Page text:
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Llew Summers : Body and Soul
Llew Summers (1947–2019) was a rarity in the art world – a figurative artist in a scene dominated by abstract practices. ‘Llew Summers: Body and Soul’ d...
Llew Summers (1947–2019) was a rarity in the art world – a figurative artist in a scene dominated by abstract practices. ‘Llew Summers: Body and Soul’ depicts the work and life of one of New Zealand’s most recognisable sculptors, a man of great warmth and astonishing vitality, whose works are daring, sensual and provocative. John Newton takes us from Summers’ beginnings as a self-taught artist, through his relationships and family life, to his success as a highly visible sculptor with works found in public spaces throughout New Zealand. We follow Summers’ progression as an artist, a true independent, working outside the hierarchies of the art world. His early monumental works in concrete made him a public fixture, with themes of nurture and nature, sexuality and solidity seen in his idealised female forms. As he discovered carving in wood and marble, the work became more subtle and increasingly dynamic. From the early 2000s, following his first trip to Europe, religious imagery entered Summers’ work in ways that extended both his visual and thematic range, and introduced a more overtly spiritual element. His later career features depictions of Christ, angelic winged figures and large, ambitious works in bronze. Illustrated with more than 200 photographs, including newly commissioned images of Summers’ works, ‘Llew Summers: Body and Soul’is a joyful record of a life in sculpture and a testimony to the value of public art.
Dimensions: 220 x 250 mm
Publication Date: 21-08-2020
A Communist In The Family
This is my story of the man, Rewi Alley – family member, writer, humanitarian, activist and unwitting myth-maker. It is also the story of his relationship wit...
This is my story of the man, Rewi Alley – family member, writer, humanitarian, activist and unwitting myth-maker. It is also the story of his relationship with a country, China, about which I now know enough to acknowledge how little I know. A Communist in the Family: Searching for Rewi Alley is a beautifully written multi-layered narrative centred on New Zealander Rewi Alley and his part in the momentous political events of mid-twentieth-century China. Part-biography, part-travel journal, part-literary commentary, A Communist in the Family brings together Alley’s story and that of his author cousin, Elspeth Sandys. In 2017, Sandys travelled to China with other family members to mark the ninetieth anniversary of Rewi’s arrival in Shanghai in 1927. One strand of this book follows that journey and charts Sandys’ impressions of modern China. Another tells the story of Rewi’s early life, in an insightful meditation on the complex and always elusive relationship between memory and writing. By placing the man, Rewi, and his work in the context of his time, Sandys is able to illuminate the life of this extraordinary New Zealander in a way that is both historically vivid and relevant to the world of today. Her focus on the role poetry played in his life – both his own and that of the Chinese poets he translated so prolifically – provides moving glimpses of the man behind the myth. Threaded through A Communist in the Family are Sandys’ evolving insights into a nation that looms ever larger in the day-to-day realities of New Zealand and the world. The strange – and strangely intimate – link between the two countries Rewi regarded as home is one in which he played, and continues to play, a crucial role.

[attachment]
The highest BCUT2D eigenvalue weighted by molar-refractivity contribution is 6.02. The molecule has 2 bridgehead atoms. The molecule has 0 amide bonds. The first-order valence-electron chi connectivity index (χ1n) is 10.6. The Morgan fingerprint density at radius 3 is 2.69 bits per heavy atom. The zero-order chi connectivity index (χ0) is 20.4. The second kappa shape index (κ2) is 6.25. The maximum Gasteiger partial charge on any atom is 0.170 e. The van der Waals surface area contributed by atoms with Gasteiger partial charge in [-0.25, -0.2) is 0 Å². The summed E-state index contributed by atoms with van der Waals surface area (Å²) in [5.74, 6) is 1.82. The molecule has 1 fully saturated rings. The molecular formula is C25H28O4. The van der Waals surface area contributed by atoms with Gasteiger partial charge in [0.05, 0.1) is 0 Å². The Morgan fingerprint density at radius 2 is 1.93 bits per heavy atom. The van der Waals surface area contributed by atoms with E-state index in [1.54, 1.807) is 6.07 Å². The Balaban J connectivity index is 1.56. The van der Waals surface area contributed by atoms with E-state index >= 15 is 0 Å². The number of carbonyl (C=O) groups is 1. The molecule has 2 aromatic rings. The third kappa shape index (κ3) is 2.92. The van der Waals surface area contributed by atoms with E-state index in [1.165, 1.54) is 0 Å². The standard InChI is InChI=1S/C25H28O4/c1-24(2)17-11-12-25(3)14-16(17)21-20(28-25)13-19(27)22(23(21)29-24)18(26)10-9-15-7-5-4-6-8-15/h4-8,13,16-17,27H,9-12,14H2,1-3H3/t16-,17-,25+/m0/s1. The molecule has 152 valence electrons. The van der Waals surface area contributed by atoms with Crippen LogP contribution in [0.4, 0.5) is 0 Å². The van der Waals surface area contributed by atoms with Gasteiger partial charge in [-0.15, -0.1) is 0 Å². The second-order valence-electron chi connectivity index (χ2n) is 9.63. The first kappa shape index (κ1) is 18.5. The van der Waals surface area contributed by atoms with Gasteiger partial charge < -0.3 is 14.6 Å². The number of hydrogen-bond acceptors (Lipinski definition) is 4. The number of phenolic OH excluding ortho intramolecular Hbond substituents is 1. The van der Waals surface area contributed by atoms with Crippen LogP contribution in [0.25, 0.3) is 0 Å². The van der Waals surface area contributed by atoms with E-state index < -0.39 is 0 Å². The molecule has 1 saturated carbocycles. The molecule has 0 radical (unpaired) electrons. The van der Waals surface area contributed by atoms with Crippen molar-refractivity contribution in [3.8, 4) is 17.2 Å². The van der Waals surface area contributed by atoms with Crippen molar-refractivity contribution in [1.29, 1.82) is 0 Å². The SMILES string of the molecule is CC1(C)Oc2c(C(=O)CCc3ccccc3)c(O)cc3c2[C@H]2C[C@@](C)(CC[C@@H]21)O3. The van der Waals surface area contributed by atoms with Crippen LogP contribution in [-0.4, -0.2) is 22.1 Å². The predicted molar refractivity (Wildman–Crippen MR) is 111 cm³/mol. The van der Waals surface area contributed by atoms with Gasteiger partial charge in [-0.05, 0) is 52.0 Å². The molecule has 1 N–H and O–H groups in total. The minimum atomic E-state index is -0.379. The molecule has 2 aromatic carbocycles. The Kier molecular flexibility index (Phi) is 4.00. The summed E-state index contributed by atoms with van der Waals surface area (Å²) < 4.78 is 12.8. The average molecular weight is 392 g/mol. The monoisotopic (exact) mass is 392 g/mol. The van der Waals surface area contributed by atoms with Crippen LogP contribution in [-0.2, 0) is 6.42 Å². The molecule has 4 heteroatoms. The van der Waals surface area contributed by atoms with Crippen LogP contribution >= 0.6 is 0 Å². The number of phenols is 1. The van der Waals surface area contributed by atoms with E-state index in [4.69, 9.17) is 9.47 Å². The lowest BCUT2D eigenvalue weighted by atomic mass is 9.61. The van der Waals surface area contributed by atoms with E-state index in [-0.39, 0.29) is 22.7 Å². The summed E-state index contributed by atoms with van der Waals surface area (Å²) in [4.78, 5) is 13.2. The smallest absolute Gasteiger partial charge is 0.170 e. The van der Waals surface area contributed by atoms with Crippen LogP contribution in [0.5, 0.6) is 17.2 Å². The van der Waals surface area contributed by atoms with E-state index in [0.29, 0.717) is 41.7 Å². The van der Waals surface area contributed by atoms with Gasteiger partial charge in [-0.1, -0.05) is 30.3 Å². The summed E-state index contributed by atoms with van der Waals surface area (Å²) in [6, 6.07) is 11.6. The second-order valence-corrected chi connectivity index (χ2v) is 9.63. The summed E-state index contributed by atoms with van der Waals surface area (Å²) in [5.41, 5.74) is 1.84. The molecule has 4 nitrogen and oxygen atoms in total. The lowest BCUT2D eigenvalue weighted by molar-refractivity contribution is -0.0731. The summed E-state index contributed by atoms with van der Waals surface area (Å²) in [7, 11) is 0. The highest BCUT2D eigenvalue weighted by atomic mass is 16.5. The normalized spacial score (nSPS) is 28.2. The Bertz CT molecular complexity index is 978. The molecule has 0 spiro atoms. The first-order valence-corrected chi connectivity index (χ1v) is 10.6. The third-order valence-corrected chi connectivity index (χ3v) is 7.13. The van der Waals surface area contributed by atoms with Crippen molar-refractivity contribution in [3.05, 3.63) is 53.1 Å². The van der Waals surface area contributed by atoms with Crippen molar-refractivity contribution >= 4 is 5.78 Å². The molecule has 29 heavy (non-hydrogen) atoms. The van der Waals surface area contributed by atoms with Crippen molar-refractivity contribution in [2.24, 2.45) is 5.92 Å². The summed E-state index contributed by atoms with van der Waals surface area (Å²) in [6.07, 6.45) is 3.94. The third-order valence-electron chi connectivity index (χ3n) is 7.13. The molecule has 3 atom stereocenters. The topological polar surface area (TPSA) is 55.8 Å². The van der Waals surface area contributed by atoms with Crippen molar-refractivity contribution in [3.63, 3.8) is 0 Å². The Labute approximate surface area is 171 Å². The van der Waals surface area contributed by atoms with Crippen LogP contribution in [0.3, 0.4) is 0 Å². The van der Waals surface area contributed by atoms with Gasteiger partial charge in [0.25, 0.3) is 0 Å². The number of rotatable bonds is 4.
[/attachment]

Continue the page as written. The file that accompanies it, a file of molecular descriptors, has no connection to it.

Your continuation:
Dimensions: 150 x 230 mm
Publication Date: 12-07-2019
Women Mean Business
From Kaitaia in Northland to Oban on Stewart Island, New Zealand’s nineteenth-century towns were full of entrepreneurial women. Contrary to what we might expe...
From Kaitaia in Northland to Oban on Stewart Island, New Zealand’s nineteenth-century towns were full of entrepreneurial women. Contrary to what we might expect, colonial women were not only wives and mothers or domestic servants. A surprising number ran their own businesses, supporting themselves and their families, sometimes in productive partnership with husbands, but in other cases compensating for a spouse’s incompetence, intemperance, absence – or all three. The pages of this book overflow with the stories of hard-working milliners and dressmakers, teachers, boarding-house keepers and laundresses, colourful publicans, brothelkeepers and travelling performers, along with the odd taxidermist, bootmaker and butcher – and Australasia’s first woman chemist. Then, as now, there was no ‘typical’ businesswoman. They were middle and working class; young and old; Māori and Pākehā; single, married, widowed and sometimes bigamists. Their businesses could be wild successes or dismal failures, lasting just a few months or a lifetime. In this fascinating and entertaining book, award-winning historian Dr Catherine Bishop showcases many of the individual businesswomen whose efforts, collectively, contributed so much to the making of urban life in New Zealand.
Dimensions: 170 x 240 x 20 mm
Publication Date: 10-10-2019
My Life In Public Health
Dr Murray Laugesen’s long career as a public health specialist has seen him involved in some of the major public health initiatives, both global and national,...